Residents of Ward 4 in Lewiston get a special opportunity to vote this year, selecting a replacement for Councilor Doreen Christ. Christ resigned last month because she moved to Freeport.

Lewiston’s Ward 4 is in the center of the city’s land mass, bordered by Webster, Farwell and Sabattus streets in the west, Pond Road in the east and Old Greene Road in the north.

Vying to replace Christ for the remainder of her term, which ends in 2015, are Darcy Reed and Shane Bouchard.

Name: Darcy Reed

Age: 21

Home Address: 89 Rideout Ave.

Campaign email address: [email protected]

Facebook page and other social media:

Occupation or primary source of income: Landlord and student

Education: University of Maine School of Law, candidate for the degree of juris doctor, anticipated May 2017. University of Southern Maine, Bachelor of Arts in social and behavioral sciences, summa cum laude, December 2013
Edward Little High School, May 2010

Family: Michael Reed, father; Merilette Reed, mother; seven sisters

Public offices held or sought: Ward 4 City Council

Civic memberships: Phi Kappa Phi International Honor Society (2013); Golden Key International Honor Society, secretary (2012-2013); USM Student Government Association, vice president (2013)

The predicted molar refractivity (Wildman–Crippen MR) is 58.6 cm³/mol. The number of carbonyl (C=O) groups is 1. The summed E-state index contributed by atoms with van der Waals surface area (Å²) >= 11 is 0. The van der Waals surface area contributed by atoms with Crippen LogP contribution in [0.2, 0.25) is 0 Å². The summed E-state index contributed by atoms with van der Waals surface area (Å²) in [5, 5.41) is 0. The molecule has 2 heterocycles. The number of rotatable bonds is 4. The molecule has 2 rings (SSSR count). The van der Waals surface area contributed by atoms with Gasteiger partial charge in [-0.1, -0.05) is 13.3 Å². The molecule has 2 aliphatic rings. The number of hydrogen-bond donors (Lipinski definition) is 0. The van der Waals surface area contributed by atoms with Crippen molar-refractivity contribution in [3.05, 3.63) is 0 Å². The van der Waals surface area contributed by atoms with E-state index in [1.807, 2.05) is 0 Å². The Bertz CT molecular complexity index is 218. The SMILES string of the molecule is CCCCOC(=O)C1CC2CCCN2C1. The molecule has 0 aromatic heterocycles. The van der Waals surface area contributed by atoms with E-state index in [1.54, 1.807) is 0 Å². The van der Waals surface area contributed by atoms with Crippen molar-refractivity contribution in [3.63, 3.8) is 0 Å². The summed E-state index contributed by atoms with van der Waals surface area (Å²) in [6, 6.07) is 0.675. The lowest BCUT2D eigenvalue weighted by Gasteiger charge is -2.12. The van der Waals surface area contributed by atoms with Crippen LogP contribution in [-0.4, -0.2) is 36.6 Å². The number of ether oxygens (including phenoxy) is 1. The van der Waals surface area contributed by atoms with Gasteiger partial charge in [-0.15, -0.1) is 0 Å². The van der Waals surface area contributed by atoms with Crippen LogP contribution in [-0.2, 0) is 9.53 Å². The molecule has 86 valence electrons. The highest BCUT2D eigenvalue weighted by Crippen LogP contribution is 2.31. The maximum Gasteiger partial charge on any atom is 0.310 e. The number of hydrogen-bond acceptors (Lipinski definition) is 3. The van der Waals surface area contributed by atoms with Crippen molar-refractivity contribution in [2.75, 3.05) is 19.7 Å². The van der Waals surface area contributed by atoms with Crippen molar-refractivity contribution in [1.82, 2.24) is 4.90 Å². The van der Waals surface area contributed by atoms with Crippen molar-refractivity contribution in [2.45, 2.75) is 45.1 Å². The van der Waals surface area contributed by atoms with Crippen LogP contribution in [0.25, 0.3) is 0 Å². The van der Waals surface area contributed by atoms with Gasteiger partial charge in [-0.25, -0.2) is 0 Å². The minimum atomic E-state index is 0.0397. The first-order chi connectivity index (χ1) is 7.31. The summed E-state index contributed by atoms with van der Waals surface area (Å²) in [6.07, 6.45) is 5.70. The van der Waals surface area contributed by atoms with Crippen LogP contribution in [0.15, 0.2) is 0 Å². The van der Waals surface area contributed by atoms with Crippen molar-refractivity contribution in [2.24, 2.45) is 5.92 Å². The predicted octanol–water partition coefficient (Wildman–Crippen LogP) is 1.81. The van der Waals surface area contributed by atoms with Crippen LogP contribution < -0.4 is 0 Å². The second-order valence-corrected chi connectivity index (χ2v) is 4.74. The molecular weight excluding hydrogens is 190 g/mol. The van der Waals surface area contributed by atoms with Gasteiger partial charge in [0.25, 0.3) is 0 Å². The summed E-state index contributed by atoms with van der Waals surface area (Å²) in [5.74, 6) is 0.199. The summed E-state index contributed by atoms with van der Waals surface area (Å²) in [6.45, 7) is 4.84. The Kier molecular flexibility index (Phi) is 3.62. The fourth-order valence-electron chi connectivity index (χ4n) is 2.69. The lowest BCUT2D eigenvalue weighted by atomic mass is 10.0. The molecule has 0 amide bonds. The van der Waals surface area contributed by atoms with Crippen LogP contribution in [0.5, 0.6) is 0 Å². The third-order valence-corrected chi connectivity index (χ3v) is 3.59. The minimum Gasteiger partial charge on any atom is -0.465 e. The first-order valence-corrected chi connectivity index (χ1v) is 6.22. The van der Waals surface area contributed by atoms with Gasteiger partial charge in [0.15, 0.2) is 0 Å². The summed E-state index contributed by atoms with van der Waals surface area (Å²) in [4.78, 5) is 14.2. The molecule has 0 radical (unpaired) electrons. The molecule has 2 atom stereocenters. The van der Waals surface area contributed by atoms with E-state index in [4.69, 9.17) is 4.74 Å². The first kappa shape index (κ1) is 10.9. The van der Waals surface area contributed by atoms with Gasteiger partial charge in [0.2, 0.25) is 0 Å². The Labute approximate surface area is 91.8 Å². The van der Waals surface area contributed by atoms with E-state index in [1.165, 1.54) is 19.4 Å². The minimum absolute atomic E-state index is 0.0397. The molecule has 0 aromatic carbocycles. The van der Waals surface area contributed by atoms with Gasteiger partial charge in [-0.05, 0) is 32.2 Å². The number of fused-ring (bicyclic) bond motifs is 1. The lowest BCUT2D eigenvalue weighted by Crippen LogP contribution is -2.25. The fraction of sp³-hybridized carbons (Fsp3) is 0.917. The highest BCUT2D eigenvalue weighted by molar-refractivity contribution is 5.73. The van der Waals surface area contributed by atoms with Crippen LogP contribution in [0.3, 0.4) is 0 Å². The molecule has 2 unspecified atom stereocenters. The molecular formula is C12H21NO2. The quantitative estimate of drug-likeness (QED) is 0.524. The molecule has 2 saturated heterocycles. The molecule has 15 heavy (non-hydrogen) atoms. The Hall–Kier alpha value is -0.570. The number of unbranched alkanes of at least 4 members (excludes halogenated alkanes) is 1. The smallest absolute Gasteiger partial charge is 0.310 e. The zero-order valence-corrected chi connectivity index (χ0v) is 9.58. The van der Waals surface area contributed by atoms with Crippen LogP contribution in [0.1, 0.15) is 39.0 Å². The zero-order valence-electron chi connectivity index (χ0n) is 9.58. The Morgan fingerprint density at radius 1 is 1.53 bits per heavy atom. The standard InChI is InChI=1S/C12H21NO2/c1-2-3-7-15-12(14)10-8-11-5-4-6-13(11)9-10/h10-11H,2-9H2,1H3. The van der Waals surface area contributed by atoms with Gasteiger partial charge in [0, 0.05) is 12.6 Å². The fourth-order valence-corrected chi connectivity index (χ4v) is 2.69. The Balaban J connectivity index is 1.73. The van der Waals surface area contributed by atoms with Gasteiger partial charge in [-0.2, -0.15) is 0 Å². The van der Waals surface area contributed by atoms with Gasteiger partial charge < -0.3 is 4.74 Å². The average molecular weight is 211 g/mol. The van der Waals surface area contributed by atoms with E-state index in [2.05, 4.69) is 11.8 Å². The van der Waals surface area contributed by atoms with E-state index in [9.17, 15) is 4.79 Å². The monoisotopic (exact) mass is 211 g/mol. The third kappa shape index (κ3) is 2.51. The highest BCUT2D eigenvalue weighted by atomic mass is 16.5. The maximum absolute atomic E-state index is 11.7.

What Maine political figure do you most admire?

Currently, Gov. LePage is the Maine political figure I admire most. LePage came from a rough background, to say the least. Despite the poverty, domestic violence and the fact the odds were against him, the governor has become successful. This may just be my personal bias as I have experienced similar difficulties, but I admire LePage’s hard work and dedication to family and veterans. We may not always agree, but I do appreciate and respect his honesty.

What is the biggest issue facing Lewiston in the coming year?

The biggest issue facing Lewiston this year is, yet again, the budget. Learning to live within our means is not easy. Another huge and closely related issue facing Lewiston is housing. How to develop fair-market apartments and continue the condemnation and demolition of buildings. As a homeowner and landlord, I have a unique perspective on these issues and feel I can contribute a valuable perspective. I am open to hearing all suggestions.

Do you support city involvement in affordable housing downtown, and to what extent? Why?

Right now, I do not support city involvement in subsidized housing projects, such as the Pierce Place project. This particular project is going to cost city, state and federal taxpayers over $5 million just for the construction of the building. This does not include the high costs of rents.

There is an abundance of quality apartments in Lewiston, I can personally attest to this. This project will negatively affect local businesspeople such as (but not exclusively) landlords. Furthermore, I do not believe that the construction of more low-income buildings is in the best interest for the city as a whole.